Griff Whalen: walk-on WR extraordinaire
Stanford football has had its share of superstar WRs over the years.
Many of these wideouts were heavily recruited scholarship athletes, such as the Seahawks 2011 rookie sensation Doug Baldwin, recently graduated Chris Owusu, Hall of Famer James Lofton, and other NFL stars Gene Washington, Ed McCaffrey, Tony Hill, Ken Margerum and Troy Walters.
In contrast, some key WRs before and during the Harbaugh-Shaw era have made the team as walk-ons. Moreover, some of those walk-ons have themselves gone on to play in the NFL.
The current Cardinal roster heading into training camp has over 30 walk-ons, including WRs who may see action this fall.
Turn the page to walk through the WR walk-ons.
Griff Whalen: always open
Until his senior year last fall, WR Griff Whalen might have been best known as having MLB Hall of Fame pitcher Tom Seaver as his grand-uncle.
Whalen, perhaps generously listed at 6'1", 185 lbs., walked onto the Stanford varsity in 2008, and in his first three years on The Farm, totaled 24 catches and one touchdown.
Then came 2011. With speedster Chris Owusu sidelined for much of the season by leg and head injuries, Whalen stepped up to become Andrew Luck's favorite WR target. Whalen led all Cardinal WRs with 56 catches for 749 yards and four touchdowns.
He was at his best in big games, with a career best performance against Oregon (9-107-2) and six receptions for 102 yards in the triple OT thriller against USC. He consistently ran great routes, had an instinct for space, excellent hands and sneaky and shifty YAC ability.
Whalen, who was Luck's roommate during their senior year, went undrafted but has signed a free agent contract with--you guessed it--Indianapolis. Don't be surprised to see him catching Luck's passes on Sundays this fall.
Ryan Whalen: hands of glue
Ryan Whalen (no relation to Griff Whalen) was the first walk-on Whalen at WR on The Farm.
After playing sparingly in 2007, Ryan Whalen soon became a fixture in Jim Harbaugh's offense, leading the team with 41 catches as a sophomore and 57 receptions in 2009. In his senior year, Whalen added 41 more catches in 2010 playing opposite Doug Baldwin.
Whalen's remarkably sure hands and precise routes enabled him to compile 1,884 reception yards in his Stanford career, averaging 13.5 yards per catch and scoring seven touchdowns.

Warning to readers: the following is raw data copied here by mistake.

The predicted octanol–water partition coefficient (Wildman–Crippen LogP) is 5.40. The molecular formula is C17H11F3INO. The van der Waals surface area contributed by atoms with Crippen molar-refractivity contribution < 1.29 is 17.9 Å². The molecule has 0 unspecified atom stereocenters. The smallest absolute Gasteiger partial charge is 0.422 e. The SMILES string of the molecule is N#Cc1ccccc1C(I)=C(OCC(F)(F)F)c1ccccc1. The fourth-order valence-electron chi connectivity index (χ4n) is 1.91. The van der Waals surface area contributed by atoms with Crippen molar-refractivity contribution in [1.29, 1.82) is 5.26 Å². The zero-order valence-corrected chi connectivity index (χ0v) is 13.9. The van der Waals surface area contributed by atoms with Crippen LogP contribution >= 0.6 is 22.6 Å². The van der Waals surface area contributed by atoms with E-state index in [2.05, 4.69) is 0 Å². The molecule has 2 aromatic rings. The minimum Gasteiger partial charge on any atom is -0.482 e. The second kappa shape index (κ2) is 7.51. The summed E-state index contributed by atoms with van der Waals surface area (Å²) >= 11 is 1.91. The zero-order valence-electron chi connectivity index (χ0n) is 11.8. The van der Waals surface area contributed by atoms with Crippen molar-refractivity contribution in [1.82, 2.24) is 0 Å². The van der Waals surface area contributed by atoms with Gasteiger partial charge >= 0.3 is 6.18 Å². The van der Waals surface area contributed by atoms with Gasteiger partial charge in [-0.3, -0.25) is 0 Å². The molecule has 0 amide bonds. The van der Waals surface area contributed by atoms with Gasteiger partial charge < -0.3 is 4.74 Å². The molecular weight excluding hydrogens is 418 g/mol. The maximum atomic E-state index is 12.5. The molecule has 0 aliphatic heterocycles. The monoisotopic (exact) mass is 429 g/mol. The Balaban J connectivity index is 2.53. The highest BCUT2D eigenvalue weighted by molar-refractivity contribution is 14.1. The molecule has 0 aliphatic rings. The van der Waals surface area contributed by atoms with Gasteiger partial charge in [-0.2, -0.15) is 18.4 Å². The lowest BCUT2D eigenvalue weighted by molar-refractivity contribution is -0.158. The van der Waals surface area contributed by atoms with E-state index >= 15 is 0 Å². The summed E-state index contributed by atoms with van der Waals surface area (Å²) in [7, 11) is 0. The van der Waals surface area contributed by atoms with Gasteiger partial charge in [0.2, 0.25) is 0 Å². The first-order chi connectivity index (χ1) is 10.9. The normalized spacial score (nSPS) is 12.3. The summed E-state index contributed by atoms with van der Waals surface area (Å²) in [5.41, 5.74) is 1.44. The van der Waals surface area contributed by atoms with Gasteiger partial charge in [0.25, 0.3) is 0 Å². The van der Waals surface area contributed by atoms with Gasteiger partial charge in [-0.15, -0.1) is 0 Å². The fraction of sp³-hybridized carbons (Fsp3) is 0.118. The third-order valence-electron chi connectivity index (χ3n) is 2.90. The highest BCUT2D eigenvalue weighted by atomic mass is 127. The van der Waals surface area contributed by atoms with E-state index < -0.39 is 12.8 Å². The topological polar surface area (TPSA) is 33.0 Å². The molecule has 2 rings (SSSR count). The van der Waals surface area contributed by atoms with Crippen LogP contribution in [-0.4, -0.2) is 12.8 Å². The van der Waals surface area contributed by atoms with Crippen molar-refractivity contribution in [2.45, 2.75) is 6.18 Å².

Whalen was a sixth-round pick of the Cincinnati Bengals in the 2011 draft. He played in the team's crucial December games and in the January 2012 wild card playoff game against the Texans.
Greg Camarillo: late bloomer
Greg Camarillo has had a long and productive NFL career for the Chargers, Dolphins and Vikings. This isn't a complete shock despite his modest statistics at Stanford, as he has defied the odds since he first showed up on The Farm.
Camarillo went to high school a few miles from the Cardinal campus. His dad was and is still a renowned history professor at Stanford. Camarillo turned down Harvard and instead attended Stanford, where he first walked onto the football team in 2000 as a punter.
After redshirting his freshman year, Camarillo moved to WR and played special teams for coaches Ty Willingham and Buddy Teevens. From 2001-04, Camarillo totaled 46 catches for 614 yards. To say he gave 110% would be an understatement.
Camarillo was not invited to the NFL combine, and was undrafted in the 2005 NFL draft. Undaunted, Camarillo again walked on, this time as a professional football player. He has caught 142 passes for nearly 1,700 yards in his NFL career and has returned punts as well.
His signature NFL moment came in 2007, when he caught the deciding 64-yard touchdown in the Dolphins' lone victory of that season. Camarillo is currently a free agent. Don't bet against him ending up on another NFL roster this fall.
Sophomore WR Jordan Pratt has some good things in common with the likes of former Stanford and Denver Broncos WR Ed McCaffrey, and the recently drafted Cleveland Browns QB Brandon Weeden.
Like Weeden, Pratt went straight from high school in 2003 to professional baseball, where he pitched in the Dodgers' organization for eight years, reaching AAA in 2010.
Now 27 years old, Pratt started college in 2011, choosing Stanford over Harvard and Cal.
Like McCaffrey, Pratt wears jersey number 87 and is rangy with long strides, deceptive speed and good hands. Pratt was impressive during spring practice and should be in the mix for playing time at WR when training camp starts in a few weeks.
Senior WR Sam Knapp graduated from the same high school as Greg Camarillo, Menlo-Atherton HS. Like Camarillo, Knapp's father Ted is a famous Stanford figure, as the head coach of Stanford's men's swim team.
Sam Knapp was a three-sport star at Menlo-Atherton and walked onto Coach Harbaugh's team as a freshman in 2009. He redshirted that year and lettered in 2010 and again last fall.
At 6'3', 201 lbs., Knapp is one of the biggest WRs on the roster, and along with Pratt could see action in 2012, as the WR rotation is not set beyond Ty Montgomery and could be wide open during training camp. Knapp's skill set is reminiscent of Camarillo and the Whalens, all of whom emerged as key WR contributors on The Farm.